Map of the Sounds of Tokyo by Isabel Coixet. From My Life Without Me to last year’s Elegy, Coixet has proved herself a masterful storyteller, which is why we can’t wait for “a dramatic thriller that centers on a fish-market employee who doubles as a contract killer.” Tokyo stars Oscar-nominated actress Rinko Kikuchi, who, in my opinion, is one of today’s most revelatory onscreen chameleons.

Bright Star by Jane Campion. Kiwi director Jane Campion is to dark drama what Amy Heckerling is to romantic teen comedy — no matter how tragically their recent films have bombed, I still get excited when their names are attached to new projects. Like this one. Starring Paul Schneider and Abbie Cornish, Bright Star chronicles the love affair between 19th-century poet John Keats and Fanny Brawne, before Keats’ early death. Actually, I just got sort of bored writing that, but, hey, at least it doesn’t feature Meg Ryan getting her nasty on. Plus, Campion made The Piano, so she’s more than capable of a comeback.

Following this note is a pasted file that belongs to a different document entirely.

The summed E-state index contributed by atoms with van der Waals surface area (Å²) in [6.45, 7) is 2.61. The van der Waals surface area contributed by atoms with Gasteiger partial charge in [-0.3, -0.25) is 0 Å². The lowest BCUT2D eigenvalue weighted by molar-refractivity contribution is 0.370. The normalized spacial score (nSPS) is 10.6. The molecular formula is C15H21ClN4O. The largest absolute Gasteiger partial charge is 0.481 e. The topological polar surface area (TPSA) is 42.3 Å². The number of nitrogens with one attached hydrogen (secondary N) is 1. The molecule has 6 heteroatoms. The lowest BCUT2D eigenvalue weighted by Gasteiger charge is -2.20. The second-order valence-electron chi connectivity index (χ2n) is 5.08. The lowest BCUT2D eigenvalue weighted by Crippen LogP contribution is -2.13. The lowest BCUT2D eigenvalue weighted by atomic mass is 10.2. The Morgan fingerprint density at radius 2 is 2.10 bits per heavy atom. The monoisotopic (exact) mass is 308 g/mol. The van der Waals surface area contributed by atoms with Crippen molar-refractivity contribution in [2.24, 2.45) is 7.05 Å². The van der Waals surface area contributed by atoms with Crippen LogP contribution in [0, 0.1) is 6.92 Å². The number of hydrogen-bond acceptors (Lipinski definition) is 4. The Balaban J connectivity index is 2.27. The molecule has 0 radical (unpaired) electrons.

The Imaginarium of Doctor Parnassus by Terry Gilliam. Doctor Parnassus might just be the most exciting of all of the offerings at Cannes this year. Yes, the last time Gilliam and Heath Ledger worked together, they created The Brothers Grimm, which was very much so. And yes, Gilliam’s last film, Tideland, was ugly, misanthropic, and bloated. But after Ledger’s tragic death, actors Johnny Depp, Colin Farrell, and Jude Law stepped in to play the same character in various dream worlds. Plus, Tom Waits channels the devil, supermodel Lily Cole plays a damsel in distress, and Christopher Plummer transforms into the 1,000-year-old title character. Intriguing is a gross understatement.

Thirst by Park Chan-Wook. The director of Oldboy is back with a thriller about a religious man who turns into a vampire! That’s all you need. Oh, and this trailer.